In every relationship a little conflict must fall. Conflict is natural, but constant fighting is a sign of drastic communication problems.
Here are a few things you should never do if you want to limit your time spent fighting with your better half.
Don’t Rely Entirely on Texting:
Texting as well as emailing can cause tons of fights because inevitably someone will misconstrue something said in either of these formats. I mean, you simply can’t include an emoticon for every statement made via email or text in order to ensure accurate interpretation.
I can’t count the number of times an untimely text reply or unwittingly aloof message has gotten me into a fight with my other half. These common blunders are not intentional, but let’s face it; it’s hard to tell just what is intended at all times when conversing via these time-saving methods. It’s no one’s fault, it’s just the nature of the times we live in, but fights will occur if time is not put into face-to-face and phone conversations.
Don’t Force it if He/She is a Morning Person and You’re Not
I know this probably sounds like a trivial issue that couldn’t probably cause too many fights, but trust me, it can. Thankfully, my better half is an incredibly kind and understanding person and we’ve both learned to work around it, but there have been a few dicey past fights because of it.
This issue can tend to rear its ugly head when out of town on a trip. If you are not an early riser and your partner is, you’ll need to develop good methods for working around this. In my relationship, I tend to be the late riser while my better half is usually up and ready to go at 7 am, no matter what. After several attempts for each of us to conform to the other’s routine, we finally realized that we each need to go about our day as we normally would and connect with each other when we can.
If that is your situation as well, you may want to try encouraging your early riser partner to get up and get breakfast and a shower while you’re taking in your last hour or two of sleep; that way you each get what you need and no one’s in a bad mood all day.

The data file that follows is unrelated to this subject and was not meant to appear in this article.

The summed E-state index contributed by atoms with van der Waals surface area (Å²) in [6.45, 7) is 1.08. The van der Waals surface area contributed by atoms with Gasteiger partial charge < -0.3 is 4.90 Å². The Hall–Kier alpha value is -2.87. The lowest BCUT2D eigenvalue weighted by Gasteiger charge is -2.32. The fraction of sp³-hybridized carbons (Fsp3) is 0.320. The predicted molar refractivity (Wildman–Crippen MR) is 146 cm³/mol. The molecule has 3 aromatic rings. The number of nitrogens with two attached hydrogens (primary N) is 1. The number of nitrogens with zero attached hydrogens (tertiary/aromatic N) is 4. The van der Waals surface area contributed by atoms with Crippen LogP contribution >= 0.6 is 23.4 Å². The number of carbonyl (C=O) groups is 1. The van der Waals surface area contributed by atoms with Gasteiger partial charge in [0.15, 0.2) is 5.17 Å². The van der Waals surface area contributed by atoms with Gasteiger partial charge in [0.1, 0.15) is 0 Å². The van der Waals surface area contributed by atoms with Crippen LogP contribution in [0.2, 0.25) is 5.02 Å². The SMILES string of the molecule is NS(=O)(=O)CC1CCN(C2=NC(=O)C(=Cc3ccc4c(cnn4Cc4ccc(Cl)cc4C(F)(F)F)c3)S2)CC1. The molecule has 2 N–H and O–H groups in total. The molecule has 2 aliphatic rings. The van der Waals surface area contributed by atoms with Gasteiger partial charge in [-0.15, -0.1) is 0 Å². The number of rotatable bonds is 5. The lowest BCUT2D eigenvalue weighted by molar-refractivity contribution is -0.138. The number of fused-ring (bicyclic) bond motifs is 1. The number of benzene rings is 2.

If You’re Angry, Don’t Hold it In
Let your partner know what’s upsetting you. The key to dealing with arguments is not to avoid them, but to talk through them in a productive way that doesn’t lead to a full-blown fight. Offer your point of view in a non-confrontational and calm manner; just matter-of-factly let him/her know what the problem is and be open to his/her suggestions, solutions, and insights on how to resolve it.
This is a lesson that I’m still learning. I can tend to hold things in until they get too big to be manageable, and then of course, you’re at fight stage. I often find myself drifting into that right or wrong territory, forgetting that my other half isn’t thinking about who’s right, but rather, just understanding me.
This can be a real hard one to grasp when the ultimate goal is to avoid fighting, but it’s important to note that disagreements and conflict resolution aren’t the same as fighting.
Don’t Insist on Being Right:
If you don’t want to spend your entire relationship fighting and making-up, you might as well decide now that it’s more important to understand your better half rather than be right. Besides, there are always two sides to every story, right? Chances are, once you calm down and look at things objectively, you’ll see that it all came down to a miscommunication, hurt feelings, or both parties at some degree of fault.
The classic Tina Turner song sums it up best, “I don’t care who’s wrong or right, I don’t really want to fight no more.”
Perhaps you and your partner have a different set of relationship conflicts; whatever they may be, clear/open communication and understanding is the foundation of a strong relationship and will see you through many an argument.
I hope that the tips above have been helpful to you and I wish you and your other half all the happiness in the world.